If you want to do good things in society join the rotary club.


          • “I’ve no idea where Mat called me a load of names, but like Jock, when I said I was hurt an apology was refused.”

            I will not apologise for things I don’t remember saying, don’t believe I would have said, and for which no evidence has been provided. Any apology on the basis of what may have been said, or on behalf of another would be both insincere and hollow, so I will not do you the disservice of offering such an apology.

            “The nastiness shown here to LGBT folk is just the way you lot are.”

            My tone and style in the comments is less combative than most, but the simple fact of my general agreement and association with Ian Paul on some these issues evidently renders me part of the problem and beyond toleration, whatever I may actually say, do or believe….

            If you want to gauge how hostile I actually am I suggest you ask people like Andrew and Penelope, whose comments often elicit the most fierce responses from the regular commentators here, but I doubt they will cite me as one of the problems. We are cordial, if disagreeable. 😉

            “Sure I should be more thick-skinned, but my depression was caused by people like the so-called ‘Rev’ forcing me to repress my sexuality. And what angers me most is that he is advocating more of the same for the next generation of young LGBTs.”

            Do not be so quick to assume that the people you’re engaging with have not experienced some of the things you also have, or that they are incapable of empathy on those grounds.


          • Origen And the so called ‘Rev’ keeps on bullying us with his constant drip drip of articles.

            Which is also not a very nice thing to say.

          • I’ve not even said here I wanted an apology from you Mat! All I said is that you refused at the time. A forced apology is not something I would want anyway. If someone apologises for something, it means they recognise the need for it, and genuinely feel sorry.

            It would be on one of the LGBT posts but as there are so many it would be like looking for the needle in the haystack. As far as I remember you accused me of being a coward because I’d posted a comment early in the morning. I then told you that I work nights and it was my night off but when you work shifts you can’t move your sleep patterns around. You apologised for judging me about the comment but when I asked if you would apologise for calling me names you refused. I think your words were: ‘that still stands.’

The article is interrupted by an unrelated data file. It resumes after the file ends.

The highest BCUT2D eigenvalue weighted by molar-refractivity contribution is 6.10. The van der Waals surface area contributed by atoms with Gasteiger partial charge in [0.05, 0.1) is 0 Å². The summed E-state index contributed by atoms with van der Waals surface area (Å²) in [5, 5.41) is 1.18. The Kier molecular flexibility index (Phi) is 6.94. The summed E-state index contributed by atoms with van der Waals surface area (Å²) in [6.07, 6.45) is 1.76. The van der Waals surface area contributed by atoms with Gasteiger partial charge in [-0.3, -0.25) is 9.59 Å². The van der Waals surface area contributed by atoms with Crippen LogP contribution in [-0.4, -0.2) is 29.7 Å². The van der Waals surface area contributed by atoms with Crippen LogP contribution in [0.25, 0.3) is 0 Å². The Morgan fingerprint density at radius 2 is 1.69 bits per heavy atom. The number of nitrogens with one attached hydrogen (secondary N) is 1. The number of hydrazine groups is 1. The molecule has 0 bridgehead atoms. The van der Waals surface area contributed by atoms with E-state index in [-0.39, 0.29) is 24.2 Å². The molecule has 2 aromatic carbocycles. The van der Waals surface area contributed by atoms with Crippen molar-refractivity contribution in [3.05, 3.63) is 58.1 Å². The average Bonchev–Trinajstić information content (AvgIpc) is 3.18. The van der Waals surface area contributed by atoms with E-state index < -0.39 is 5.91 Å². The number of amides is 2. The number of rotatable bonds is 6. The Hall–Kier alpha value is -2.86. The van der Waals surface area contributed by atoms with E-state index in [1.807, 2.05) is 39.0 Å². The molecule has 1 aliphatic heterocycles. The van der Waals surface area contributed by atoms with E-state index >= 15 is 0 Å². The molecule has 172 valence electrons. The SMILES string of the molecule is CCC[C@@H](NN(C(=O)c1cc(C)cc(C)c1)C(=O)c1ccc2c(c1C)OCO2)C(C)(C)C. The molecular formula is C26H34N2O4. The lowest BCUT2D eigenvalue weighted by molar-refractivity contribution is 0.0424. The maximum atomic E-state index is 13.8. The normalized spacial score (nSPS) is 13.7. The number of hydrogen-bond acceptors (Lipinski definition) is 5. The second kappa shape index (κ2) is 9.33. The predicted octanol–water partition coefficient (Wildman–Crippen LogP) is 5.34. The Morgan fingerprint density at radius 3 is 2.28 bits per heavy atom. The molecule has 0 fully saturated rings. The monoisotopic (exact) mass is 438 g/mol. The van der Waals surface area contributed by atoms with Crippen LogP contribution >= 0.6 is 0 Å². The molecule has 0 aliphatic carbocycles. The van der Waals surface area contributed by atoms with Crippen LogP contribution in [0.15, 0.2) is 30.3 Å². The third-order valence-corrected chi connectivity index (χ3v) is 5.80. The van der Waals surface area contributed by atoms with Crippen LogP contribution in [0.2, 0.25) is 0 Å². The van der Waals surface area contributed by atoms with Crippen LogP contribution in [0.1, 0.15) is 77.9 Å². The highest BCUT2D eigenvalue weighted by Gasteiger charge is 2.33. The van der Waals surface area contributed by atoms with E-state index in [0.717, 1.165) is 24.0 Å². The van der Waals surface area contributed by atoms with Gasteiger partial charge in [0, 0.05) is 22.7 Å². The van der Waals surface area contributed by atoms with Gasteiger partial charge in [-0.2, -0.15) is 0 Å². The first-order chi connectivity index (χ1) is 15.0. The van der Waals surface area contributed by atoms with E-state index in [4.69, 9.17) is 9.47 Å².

I suggest just looking at the tone of your posts. If someone indicates they’ve been upset by your comments, it’s no use just telling them to grow a pair.

            I notice that you’re judging me again: nowhere have I said that other people don’t suffer from depression. All I did was tell my story after Geoff disclosed that he suffered from it. I notice that you haven’t accused him though. I wonder why.

          • S – I suggest you read more of the gospels rather than something made up in later tradition. Particularly the end of Matthew 25. Those who aren’t doing what the rotary club does are going down!

          • I suggest you read more of the gospels rather than something made up in later tradition. Particularly the end of Matthew 25. Those who aren’t doing what the rotary club does are going down!

            You picked the wrong name. You’re not Origen, you’re Pelagius.

          • When others read down this sub-thread of comments, I think they will be most confused…

            1. I think it is abundantly clear that while you weren’t ‘demanding’ an apology, you nevertheless seemed to expect one from the outset. You were the first to make reference to alleged ‘nasty’ comments in response to a question that had nothing to do with that at all (and could hardly be described as nasty in itself) and were also the one who asserted I had not apologised immediately thereafter, as if in expectation of one…

            2. There is nothing wrong with the tone of my posts, that I can see, on this thread or any other. You have reacted to my comments about your interpretation of the videos with assertions of nastiness that suggest a long-standing grudge of some sort. This is doubly confusing, as I was actually agreeing with you on some things, and hold no such grudge myself. You have avoided entirely the substance of said comments…

            3. My comment about not making assumptions was not a judgement. It was simply an assertion that other people here, on both sides of these arguments, have perhaps experienced similar things to you, and yet come to different conclusions. Not agreeing with you doesn’t mean we can’t empathise with you, or haven’t ourselves been victims of the very same sorts of abuse. I only point this out because you seem to think you are a in a unique position, assailed by everyone, when you are only assailed by opponents of your own making….

            I am sorry if this endless back-and-forth has ruined the end of your week, it has slightly ruined mine; but I would rather it not ruin our weekends. I pray you have a blessed Sunday among fellow faithful.

            If and when we engage again in the comments, as I’m sure we will at some point in the future, I hope that we can both embody a spirit of forgiveness.